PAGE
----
The medieval church modes gradually gave way to the _______ and ____ scales in the middle baroque.
Major, minor
The two musical giant of the baroque were ____ and _____
J.S Bach, G.F Handel
A bass part together with numbers (figures) specifying the chords to be played above it, characteristics of the baroque, is called
Basso continuo
The alternation between soft and loud dynamics in baroque music is known as
Terraced dynamics
A section that sounds fairly complete and independent but is part of a larger composition is called a
One of the most revolutionary periods in music history was the
Early baroque
The early baroque was characterized by
Homophonic texture
The middle baroque was characterized by
Diffusion of the style into every corner of Europe
A popular keyboard instrument in which sound was produced by means of brass blades striking the strings was the
Affections in baroque usage refers to
Emotional states or moods of music
In the baroque period, the ordinary citizen's opportunities for hearing music usually came from the
Frederick the Great, king of Prussia was what three things?
- Flutist - General - Composer
In Italy, music schools were often connected with
The music director of a court in the baroque period did all of which three things?
- Supervised and directed the musical performance - Composed much of the music required - Was responsible for the discipline of the other musicians
A large court during the baroque period might employ about ____ performers.
A concerto grosso usually has ____ movements
The tempo markings of the movements of a concerto grosso are usually ___, ____, and ____.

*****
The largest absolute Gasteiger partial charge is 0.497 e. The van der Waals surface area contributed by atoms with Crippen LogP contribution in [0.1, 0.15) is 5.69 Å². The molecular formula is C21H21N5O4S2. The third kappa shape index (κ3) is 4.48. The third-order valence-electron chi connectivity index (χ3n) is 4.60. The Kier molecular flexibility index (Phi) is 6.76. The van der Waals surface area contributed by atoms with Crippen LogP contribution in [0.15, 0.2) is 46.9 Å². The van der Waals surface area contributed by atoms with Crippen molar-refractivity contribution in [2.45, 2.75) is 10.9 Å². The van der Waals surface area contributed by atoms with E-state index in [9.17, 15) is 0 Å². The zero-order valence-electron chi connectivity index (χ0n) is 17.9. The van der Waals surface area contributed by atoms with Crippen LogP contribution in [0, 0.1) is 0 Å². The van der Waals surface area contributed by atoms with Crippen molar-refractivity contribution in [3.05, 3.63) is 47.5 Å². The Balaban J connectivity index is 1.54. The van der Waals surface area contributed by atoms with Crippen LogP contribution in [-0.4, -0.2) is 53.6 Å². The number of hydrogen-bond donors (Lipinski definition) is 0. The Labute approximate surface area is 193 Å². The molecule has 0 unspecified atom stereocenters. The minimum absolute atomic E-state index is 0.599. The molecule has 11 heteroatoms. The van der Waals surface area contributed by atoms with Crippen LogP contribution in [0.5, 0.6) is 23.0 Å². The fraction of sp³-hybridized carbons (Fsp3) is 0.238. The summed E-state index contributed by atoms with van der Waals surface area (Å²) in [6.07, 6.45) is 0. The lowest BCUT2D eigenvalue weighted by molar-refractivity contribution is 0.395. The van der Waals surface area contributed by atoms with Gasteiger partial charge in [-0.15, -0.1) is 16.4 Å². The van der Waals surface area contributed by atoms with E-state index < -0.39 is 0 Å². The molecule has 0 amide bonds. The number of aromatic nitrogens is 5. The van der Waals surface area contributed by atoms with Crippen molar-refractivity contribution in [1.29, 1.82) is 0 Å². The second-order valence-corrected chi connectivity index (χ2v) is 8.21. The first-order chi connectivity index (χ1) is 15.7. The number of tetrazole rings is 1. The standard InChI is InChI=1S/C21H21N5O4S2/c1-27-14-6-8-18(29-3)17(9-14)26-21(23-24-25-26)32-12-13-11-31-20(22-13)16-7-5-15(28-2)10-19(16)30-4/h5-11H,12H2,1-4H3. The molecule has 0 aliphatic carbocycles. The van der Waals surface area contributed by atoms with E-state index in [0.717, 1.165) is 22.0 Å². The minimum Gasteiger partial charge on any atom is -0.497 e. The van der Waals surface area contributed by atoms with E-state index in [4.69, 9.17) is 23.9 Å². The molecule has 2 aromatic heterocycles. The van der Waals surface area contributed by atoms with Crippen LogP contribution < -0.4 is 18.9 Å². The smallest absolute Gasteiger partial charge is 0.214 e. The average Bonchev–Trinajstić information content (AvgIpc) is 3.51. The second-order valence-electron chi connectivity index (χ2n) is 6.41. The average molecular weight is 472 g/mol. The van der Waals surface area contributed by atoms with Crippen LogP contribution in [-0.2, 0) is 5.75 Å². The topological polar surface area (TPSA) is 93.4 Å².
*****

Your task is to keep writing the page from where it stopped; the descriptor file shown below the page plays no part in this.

Fast, slow, fast
The large group of players in a concerto grosso is known as the
The first and last movements of the concerto grosso are often in _____ form
A musical ornament consisting of rapid alternation of two tones that are a whole step or half step apart is a ___
Subject of a fugue presented in the dominant
Presentation of a subject in lengthened time values
Melodic idea that constantly accompanies the subject of a fugue
Presentation of a subject in shortened time values
Transitional sections of a fugue which offer either new material or fragments of the subject or countersubject
Turning the subject of a fugue upside down, or reversing the direction of each interval
Single tone, usually in the bass, which is held while the other voices produce a series of changing harmonies against it
Pedal Point
Presentation of a subject from right to left, or beginning with the last note and proceeding backward to the first
Imitation of a subject before it is completed
Main theme of a fugue